Substance use disorder treatment and technology access among people who use drugs in rural areas of the United States: A cross-sectional survey

Dana Button, Ximena A. Levander, Ryan R. Cook, William C. Miller, Elizabeth M. Salisbury-Afshar, Judith I. Tsui, Umedjon Ibragimov, Wiley D. Jenkins, Ryan P. Westergaard, P. Todd Korthuis

Research output: Contribution to journalArticlepeer-review

Abstract

Purpose: To evaluate how technology access affected substance use disorder (SUD) treatment prior to COVID-19 for people who use drugs in rural areas. Methods: The Rural Opioid Initiative (January 2018-March 2020) was a cross-sectional study of people with prior 30-day injection drug or nonprescribed opioid use from rural areas of 10 states. Using multivariable mixed-effect regression models, we examined associations between participant technology access and SUD treatment. Findings: Of 3,026 participants, 71% used heroin and 76% used methamphetamine. Thirty-five percent had no cell phone and 10% had no prior 30-day internet use. Having both a cell phone and the internet was associated with increased days of medication for opioid use disorder (MOUD) use (aIRR 1.29 [95% CI 1.11-1.52]) and a higher likelihood of SUD counseling in the prior 30 days (aOR 1.28 [95% CI 1.05-1.57]). Lack of cell phone was associated with decreased days of MOUD (aIRR 0.77 [95% CI 0.66-0.91]) and a lower likelihood of prior 30-day SUD counseling (aOR 0.77 [95% CI 0.62-0.94]). Conclusions: Expanding US rural SUD treatment engagement via telemedicine may require increased cell phone and mobile network access.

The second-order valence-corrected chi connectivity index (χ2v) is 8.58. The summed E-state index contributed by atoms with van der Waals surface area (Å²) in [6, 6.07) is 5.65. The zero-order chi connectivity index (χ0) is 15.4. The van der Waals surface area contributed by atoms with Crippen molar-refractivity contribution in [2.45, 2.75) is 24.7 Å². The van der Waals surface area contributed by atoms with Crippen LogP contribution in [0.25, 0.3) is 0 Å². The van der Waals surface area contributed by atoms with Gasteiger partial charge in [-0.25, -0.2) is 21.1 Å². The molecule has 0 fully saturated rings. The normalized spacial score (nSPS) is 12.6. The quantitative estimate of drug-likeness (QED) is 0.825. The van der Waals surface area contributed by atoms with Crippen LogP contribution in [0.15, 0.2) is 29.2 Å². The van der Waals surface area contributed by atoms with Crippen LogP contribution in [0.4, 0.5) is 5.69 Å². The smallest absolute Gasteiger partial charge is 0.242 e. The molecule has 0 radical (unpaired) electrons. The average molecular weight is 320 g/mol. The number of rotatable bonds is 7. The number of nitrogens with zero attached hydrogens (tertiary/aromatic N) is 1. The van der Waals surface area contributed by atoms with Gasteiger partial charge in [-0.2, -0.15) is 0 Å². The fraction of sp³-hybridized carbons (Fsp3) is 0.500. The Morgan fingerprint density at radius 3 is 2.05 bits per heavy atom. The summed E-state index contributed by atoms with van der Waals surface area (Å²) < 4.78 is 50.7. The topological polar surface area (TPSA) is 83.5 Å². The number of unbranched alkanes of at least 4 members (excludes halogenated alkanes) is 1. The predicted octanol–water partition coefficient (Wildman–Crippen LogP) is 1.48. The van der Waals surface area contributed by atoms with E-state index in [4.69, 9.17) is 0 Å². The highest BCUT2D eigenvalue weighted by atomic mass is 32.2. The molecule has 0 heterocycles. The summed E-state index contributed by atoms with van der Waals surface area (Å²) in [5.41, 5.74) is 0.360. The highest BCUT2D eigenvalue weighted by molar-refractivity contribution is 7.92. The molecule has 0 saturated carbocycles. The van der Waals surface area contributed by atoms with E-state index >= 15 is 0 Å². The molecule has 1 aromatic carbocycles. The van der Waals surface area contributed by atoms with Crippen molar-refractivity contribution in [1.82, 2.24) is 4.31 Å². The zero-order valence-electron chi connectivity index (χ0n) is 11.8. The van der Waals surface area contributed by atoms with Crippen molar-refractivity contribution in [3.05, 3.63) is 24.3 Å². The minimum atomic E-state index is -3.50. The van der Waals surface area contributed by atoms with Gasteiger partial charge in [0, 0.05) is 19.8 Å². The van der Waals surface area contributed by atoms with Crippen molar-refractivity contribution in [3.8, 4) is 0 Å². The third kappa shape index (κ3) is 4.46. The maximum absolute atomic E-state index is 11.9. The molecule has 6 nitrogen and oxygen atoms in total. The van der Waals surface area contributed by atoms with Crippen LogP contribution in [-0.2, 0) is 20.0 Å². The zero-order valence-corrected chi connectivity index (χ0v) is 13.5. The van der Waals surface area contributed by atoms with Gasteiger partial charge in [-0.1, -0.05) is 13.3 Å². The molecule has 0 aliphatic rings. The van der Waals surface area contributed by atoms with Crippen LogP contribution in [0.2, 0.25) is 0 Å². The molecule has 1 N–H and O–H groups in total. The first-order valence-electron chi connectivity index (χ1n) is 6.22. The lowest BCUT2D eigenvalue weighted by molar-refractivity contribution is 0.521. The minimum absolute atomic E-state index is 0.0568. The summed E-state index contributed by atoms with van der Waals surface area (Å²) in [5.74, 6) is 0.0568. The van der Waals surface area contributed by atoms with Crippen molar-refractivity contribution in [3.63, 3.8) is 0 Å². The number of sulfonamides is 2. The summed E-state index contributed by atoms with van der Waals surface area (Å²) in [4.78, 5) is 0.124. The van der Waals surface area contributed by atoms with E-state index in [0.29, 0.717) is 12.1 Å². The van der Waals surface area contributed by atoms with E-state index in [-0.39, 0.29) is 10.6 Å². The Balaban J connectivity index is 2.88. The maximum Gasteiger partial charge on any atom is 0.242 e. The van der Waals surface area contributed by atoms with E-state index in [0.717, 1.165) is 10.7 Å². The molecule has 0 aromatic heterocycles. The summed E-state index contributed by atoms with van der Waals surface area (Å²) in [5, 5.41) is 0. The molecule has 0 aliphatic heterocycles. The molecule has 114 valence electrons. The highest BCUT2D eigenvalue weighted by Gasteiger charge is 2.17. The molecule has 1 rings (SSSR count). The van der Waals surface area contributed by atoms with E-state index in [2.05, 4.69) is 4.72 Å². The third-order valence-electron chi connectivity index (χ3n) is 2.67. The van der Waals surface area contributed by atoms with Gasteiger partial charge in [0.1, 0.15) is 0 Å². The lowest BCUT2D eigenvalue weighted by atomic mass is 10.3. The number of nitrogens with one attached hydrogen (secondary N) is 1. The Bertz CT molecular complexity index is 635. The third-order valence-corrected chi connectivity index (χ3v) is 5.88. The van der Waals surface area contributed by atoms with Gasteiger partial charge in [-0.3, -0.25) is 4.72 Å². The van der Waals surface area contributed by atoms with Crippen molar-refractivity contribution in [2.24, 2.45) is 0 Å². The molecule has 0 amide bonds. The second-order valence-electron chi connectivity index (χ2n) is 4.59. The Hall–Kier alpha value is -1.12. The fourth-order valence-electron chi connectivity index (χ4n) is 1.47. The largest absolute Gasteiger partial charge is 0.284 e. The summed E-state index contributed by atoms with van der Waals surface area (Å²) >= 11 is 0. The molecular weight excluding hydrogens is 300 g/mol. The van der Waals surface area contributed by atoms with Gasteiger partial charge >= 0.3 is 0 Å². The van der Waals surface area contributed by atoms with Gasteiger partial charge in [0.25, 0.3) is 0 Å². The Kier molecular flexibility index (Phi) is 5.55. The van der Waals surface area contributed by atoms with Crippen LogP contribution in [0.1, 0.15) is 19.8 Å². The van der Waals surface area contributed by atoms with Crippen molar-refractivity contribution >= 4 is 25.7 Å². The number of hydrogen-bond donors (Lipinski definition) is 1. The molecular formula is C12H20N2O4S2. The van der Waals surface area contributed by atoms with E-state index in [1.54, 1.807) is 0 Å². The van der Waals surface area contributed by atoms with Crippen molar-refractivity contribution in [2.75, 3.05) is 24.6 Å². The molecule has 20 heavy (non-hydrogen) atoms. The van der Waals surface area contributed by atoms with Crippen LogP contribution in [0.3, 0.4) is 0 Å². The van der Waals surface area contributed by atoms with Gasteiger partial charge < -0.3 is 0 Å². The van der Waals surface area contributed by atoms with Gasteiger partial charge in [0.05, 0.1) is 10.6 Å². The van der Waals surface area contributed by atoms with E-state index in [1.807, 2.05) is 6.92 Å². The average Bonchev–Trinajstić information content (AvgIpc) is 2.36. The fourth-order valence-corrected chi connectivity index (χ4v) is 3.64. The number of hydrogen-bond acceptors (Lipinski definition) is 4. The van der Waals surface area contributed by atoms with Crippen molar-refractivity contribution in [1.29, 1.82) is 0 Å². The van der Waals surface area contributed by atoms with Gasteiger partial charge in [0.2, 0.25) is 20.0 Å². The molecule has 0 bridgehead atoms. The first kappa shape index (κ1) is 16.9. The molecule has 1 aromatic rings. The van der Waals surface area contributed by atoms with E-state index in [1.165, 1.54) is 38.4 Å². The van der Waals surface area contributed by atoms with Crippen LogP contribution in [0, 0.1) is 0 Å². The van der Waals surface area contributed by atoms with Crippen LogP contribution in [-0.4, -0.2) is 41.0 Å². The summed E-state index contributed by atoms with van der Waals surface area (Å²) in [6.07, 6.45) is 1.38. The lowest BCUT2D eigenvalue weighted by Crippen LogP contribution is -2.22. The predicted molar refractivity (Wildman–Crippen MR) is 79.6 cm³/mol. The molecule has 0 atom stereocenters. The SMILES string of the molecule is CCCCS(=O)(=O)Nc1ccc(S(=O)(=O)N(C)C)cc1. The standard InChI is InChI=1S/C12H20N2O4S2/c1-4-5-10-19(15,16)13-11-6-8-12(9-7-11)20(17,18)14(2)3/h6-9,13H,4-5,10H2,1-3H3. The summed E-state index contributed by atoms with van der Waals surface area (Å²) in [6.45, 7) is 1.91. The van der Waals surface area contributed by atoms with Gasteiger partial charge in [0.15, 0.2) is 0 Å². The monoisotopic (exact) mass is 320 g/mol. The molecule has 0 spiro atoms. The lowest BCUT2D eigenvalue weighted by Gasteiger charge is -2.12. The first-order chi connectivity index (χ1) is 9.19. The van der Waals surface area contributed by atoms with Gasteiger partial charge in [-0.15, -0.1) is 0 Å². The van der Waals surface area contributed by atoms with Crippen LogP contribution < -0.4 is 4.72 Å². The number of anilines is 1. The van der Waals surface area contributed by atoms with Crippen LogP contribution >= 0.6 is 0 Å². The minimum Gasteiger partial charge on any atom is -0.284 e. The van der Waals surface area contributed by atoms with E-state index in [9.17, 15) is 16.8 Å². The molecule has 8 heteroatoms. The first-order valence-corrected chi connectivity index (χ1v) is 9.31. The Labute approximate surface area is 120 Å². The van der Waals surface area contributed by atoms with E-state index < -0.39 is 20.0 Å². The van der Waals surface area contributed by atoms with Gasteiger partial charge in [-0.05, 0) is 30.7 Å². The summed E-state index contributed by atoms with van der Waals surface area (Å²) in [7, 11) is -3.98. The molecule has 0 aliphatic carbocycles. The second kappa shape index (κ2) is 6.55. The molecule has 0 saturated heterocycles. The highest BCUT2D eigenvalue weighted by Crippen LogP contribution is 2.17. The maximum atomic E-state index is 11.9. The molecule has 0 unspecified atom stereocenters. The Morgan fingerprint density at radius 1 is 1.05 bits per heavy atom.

Original languageEnglish (US)
JournalJournal of Rural Health
DOIs
StateAccepted/In press - 2022

Keywords

  • addiction
  • opioids
  • rural health
  • telemedicine

ASJC Scopus subject areas

  • Public Health, Environmental and Occupational Health

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